Silvi Degbe's son hangs around the family kitchen waiting for his dinner. Silvi, who has lived with LF since 1993, works as a corn saleswoman. Tsave, southern Togo.
Below: With a compromised lymphatic system, the body is less able to resist common skin infections, and simple cuts become badly infected.
Adama Zoundi finds the spirit to share a joke with Mme Kabre (Ministry of Health, Burkina Faso) whilst she washes his infected foot.
Adama is part of a newly established group of LF patients who meet regularly to share their experiences and to support each other. Ouagadougou, Burkina Faso.
Stage 4 lymphedema caused by lymphatic filariasis. The skin condition has rapidly deteriorated following an ill advised procedure by a poorly qualified plastic surgeon. Regularly washing limbs affected by lymphatic filariasis plays a key role in minimising skin infections which can otherwise spiral out of control.
A community health worker rides between villages to educate families and communities about malaria, lymphatic filariasis and maternal health care. Simple images, discussion groups and a little humour ensure that the message is clearly understood. Tandahimba district, Tanzania.
Below: In order to rid the world of lymphatic filariasis, affected communities need to be educated about the disease and motivated to take the drugs to stop it. This requires dedicated local teams working remotely in countries often experiencing funding shortages, conflict issues and battling other chronic diseases.
A drug administration team in Tanzania encourage a young boy to take medicine in order to combat lymphatic filariasis. The yellow measuring stick is used as an effective guide for calculating the required dose for each person and is much quicker than weighing or assessing a person's age, which may not always be known.
Entrepreneur, Mtumwa, bakes bread to sell at the local market, providing an income for her family. Mtumwa also suffers from lymphatic filariasis, and is seen here visiting a nurse in the district health centre. Such visits ensure that patients understand how to effectively manage their condition, limiting the impact LF has on their lives. Pemba, Zanzibar.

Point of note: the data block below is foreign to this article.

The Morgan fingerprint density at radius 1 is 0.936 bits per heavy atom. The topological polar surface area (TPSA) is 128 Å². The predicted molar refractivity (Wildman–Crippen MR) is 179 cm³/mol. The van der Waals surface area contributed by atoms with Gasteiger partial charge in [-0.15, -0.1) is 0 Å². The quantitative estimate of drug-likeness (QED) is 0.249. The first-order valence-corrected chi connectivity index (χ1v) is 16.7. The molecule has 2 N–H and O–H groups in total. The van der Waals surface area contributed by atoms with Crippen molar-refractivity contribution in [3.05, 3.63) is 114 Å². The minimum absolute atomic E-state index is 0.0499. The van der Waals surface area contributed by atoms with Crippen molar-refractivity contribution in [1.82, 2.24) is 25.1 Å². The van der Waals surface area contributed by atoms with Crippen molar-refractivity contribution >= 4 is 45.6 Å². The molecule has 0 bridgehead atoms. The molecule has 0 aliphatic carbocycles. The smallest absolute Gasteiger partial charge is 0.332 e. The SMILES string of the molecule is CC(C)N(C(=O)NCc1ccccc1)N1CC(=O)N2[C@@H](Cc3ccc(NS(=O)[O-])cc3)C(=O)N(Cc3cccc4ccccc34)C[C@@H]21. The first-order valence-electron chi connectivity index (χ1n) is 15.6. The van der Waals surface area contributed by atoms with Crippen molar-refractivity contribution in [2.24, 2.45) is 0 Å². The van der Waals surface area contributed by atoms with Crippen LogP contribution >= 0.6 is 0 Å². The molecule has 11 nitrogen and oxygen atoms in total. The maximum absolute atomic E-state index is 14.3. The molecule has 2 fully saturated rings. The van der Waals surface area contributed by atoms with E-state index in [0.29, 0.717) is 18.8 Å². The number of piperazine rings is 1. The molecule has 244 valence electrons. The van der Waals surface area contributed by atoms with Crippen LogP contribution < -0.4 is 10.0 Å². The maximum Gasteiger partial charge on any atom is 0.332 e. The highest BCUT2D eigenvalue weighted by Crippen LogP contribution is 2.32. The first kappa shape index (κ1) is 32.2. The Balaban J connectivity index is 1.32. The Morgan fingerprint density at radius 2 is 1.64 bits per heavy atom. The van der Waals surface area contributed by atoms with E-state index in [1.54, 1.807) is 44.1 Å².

Bhagwati Thapa typifies the spirit of many LF patients who opened their homes and shared their stories to help us document lymphatic filariasis. In the photo Bhagwati is inviting us to stay for tea - which we gladly accepted. Bungmati, Nepal.
Sauda chats with her friend at Bandamati School in Zanzibar. The pupils have been given Albendazole, Ivermectin and Praziquantel to control lymphatic filariasis, soil transmitted helminths and schistosomiasis. The three conditions are being targeted by the WHO as part of a global campaign to eliminate neglected tropical diseases.
Miftahudin owns a small but successful tailoring business which he runs from home. The effects of lymphatic filariasis are not life-threatening. However, it is important for those with this condition to find work and a lifestyle that lowers the risk of damaging affected limbs. Pekalongan City, Indonesia.
It takes courage to invite a media team into your home like Amli Devi did. And when you can’t read or write, paperwork and foreigners can suddenly seem overwhelming. Enter Kanchan. A keen student at school, Kanchan understood her mother’s anxiety and remained at her side during our visit. Strong and vigilant, she reassured her as we documented Amli’s experience of living with lymphatic filariasis, which would help other sufferers by showing them how to better manage the condition.
Edou Komlan can now be confident that his son is highly unlikely to develop and suffer with lymphatic filariasis. Togo is the eighth country in the world, and the first in Africa, to have officially eliminated LF as a public health concern. Kpove Zion, Southern Togo.